Chicago Cubs Acquire Utility Man Miles Mastrobuoni from the Tampa Bay Rays for Minor League Pitcher Alfredo Zarraga (UPDATES)

Social Navigation

Chicago Cubs Acquire Utility Man Miles Mastrobuoni from the Tampa Bay Rays for Minor League Pitcher Alfredo Zarraga (UPDATES)

Chicago Cubs

The big rumor of the last 48 hours was that the Tampa Bay Rays were engaged on multiple fronts in serious trade talks, and one of the involved teams was the Chicago Cubs.

Looks like we might soon be seeing a trade come down the pike:

Miles Mastrobuoni, who just turned 27, is a lefty-hitting utility prospect who only first got his cup of coffee last season with the Rays. Otherwise, thanks to their overwhelming crowding of similar players, he’d been held up at Triple-A, where he pretty much always hit (.300/.377/.469/126 wRC+ this past season). It looks like his power picked up substantially this year, and his contact ability (16.6%) remained strong.

It’s early and I’m still familiarizing myself, but big Zach McKinstry vibes here? But with the ability to play better(?) shortstop and with better speed? And with minor league options remaining (McKinstry has none)? I’m still sorting it out in my head.

Here’s how FanGraphs described Mastrubuoni in pre-season prospect rankings (40 FV):

It’s more likely that we miss prospects in the deeper systems, especially older guys like Mastrobuoni who aren’t toolsy and just slowly develop a long track record of offensive competence and defensive versatility; Mike Brosseau (who never appeared on a Rays prospect list) is a great example of this. So here we have Mastrobuoni, whose numbers (.299/.373/.448 with Montgomery, .292/.384/.391 with Durham) should indeed be discounted because he’s 25-years-old, though the reason he’s at Double-A is because the Rays are so flush with guys who can play shortstop and elsewhere. He’s a .284/.365/.372 career hitter — not the kind of power typical of an everyday player, but the contact and OBP, when combined with a Ryan Freel-like defensive versatility, certainly give him a good big league utility vibe. Part of Mastrobuoni’s problem is that while he plays all over the place, he’s not a very good defensive player. He was constantly mentioned as a likely Rule 5 pick for this offseason because of his defensive versatility, making him a perfect 26th man, and he will likely hop on and off rosters throughout his career because of his OBP skills and panoply of defensive fits.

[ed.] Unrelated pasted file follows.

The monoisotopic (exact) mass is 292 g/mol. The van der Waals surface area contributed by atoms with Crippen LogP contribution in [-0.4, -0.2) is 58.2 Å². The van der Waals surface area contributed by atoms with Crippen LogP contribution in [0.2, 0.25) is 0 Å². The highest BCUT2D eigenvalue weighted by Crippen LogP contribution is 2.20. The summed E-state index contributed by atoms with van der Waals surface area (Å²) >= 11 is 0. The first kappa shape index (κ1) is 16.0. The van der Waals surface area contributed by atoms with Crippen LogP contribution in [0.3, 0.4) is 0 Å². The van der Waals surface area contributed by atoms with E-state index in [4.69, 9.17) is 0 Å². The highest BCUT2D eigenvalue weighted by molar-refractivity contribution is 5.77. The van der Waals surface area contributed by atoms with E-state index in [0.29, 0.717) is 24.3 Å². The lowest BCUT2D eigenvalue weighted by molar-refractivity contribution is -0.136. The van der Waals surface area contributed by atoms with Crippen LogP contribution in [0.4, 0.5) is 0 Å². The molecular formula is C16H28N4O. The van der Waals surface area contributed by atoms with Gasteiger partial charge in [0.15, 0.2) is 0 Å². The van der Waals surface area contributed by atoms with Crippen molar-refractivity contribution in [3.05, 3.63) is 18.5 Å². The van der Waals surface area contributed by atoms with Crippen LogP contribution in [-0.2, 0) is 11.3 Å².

Mastrobuoni would go right onto the Cubs’ 40-man roster, which has plenty of room for the moment.

Gut check on the young pitcher the Cubs are sending back. You would hope, since this is a roster squeeze situation for the Rays, that it would not be a significant prospect – maybe someone eligible for the Rule 5 that the Cubs aren’t going to protect? A relief-only guy?

Of course, the problem is that the Cubs have TONS of pitchers that fit that profile at the A-ball levels that I really like! And Mastrobuoni is actually pretty interesting, so this might sting a little.

More soon.

UPDATE: Max is with the SB Cubs, so he’d be a person who may know:

And, as I was guessing, the pitcher is someone who stings a little – Alfredo Zarraga was an older/breakout/relief-only guy at Myrtle Beach who had everyone talking. Not surprised the Rays were looking at him.

UPDATE 2: Just to confirm via Topkin that, yes indeed, it’s Zarraga:

On the one hand, I loved everything I heard about Zarraga from those who saw him pitch in person this year, and the video clips were impressive. On the other hand, I get that he is (for now) a relief-only 21-year-old at Low-A, and the Cubs have a whole lot of prospects in that profile right now. If they see Mastrobuoni’s power uptick as real, and if they saw an opportunity to pick him up because of the Rays’ extreme positional depth, then this is a perfectly reasonable swap.

It’s rare that you *don’t* feel bad about the other side of an offseason trade. Just the nature of these things.

UPDATE 3: Officially official:

Latest from Bleacher Nation:

Author: Brett Taylor

Brett Taylor is the Editor and Lead Cubs Writer at Bleacher Nation, and you can find him on Twitter at @BleacherNation and @Brett_A_Taylor.